Details

Title

Water Cooler

Artist/Maker

Attributed to Thomas Chandler (American, 19th century), maker
Phoenix Factory, Edgefield district, SC, 1840–1846

Date

ca. 1840

Medium

Alkaline-glazed, slip-decorated stoneware

Dimensions

31 1/4 x 58 5/8 inches

Credit

Purchase in honor of Audrey Shilt, President of the Members Guild, 1996–1997, with funds from the Decorative Arts Acquisition Endowment and Decorative Arts Acquisition Trust

Accession #

1996.132

On View

Currently not on view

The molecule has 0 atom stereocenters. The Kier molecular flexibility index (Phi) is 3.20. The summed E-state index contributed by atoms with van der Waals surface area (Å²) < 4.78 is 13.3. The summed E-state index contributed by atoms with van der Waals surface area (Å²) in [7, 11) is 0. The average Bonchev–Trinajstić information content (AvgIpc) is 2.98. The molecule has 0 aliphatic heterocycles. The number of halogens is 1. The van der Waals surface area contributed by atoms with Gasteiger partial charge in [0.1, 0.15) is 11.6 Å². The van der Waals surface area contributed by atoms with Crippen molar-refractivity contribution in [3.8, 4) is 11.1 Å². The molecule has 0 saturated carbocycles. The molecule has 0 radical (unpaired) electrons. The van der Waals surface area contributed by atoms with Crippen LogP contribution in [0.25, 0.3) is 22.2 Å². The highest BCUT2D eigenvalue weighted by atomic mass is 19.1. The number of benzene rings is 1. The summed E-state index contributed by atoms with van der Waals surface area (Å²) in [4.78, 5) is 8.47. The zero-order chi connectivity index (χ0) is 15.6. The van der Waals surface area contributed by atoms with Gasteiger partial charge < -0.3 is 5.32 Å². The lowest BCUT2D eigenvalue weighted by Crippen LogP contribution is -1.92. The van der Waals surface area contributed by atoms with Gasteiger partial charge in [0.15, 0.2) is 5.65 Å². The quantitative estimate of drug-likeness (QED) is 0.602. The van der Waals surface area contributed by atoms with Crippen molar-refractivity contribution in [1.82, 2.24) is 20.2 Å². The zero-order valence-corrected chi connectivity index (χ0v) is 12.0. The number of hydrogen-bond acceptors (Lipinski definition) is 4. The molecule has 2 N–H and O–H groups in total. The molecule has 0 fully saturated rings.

The British-trained potter Thomas Chandler is believed to have introduced the cooler form to Edgefield from New England. This vessel, which is the most striking piece of Edgefield ware known today, is thought to have been made for the wedding of a favored enslaved couple. Its decoration depicts a man and woman toasting each other. Below them are a hog and, presumably, a depiction of this cooler—both of which may have played a part in the wedding celebration. The simplified forms of the couple have a kinship with Bill Traylor’s drawing shown nearby. This kind of non-realistic but still figurative expression was part of what led artists, collectors, and curators to embrace both historical decorative arts, such as Chandler’s cooler, and works by living self-taught artists, like Traylor’s drawings, in the first half of the twentieth century.

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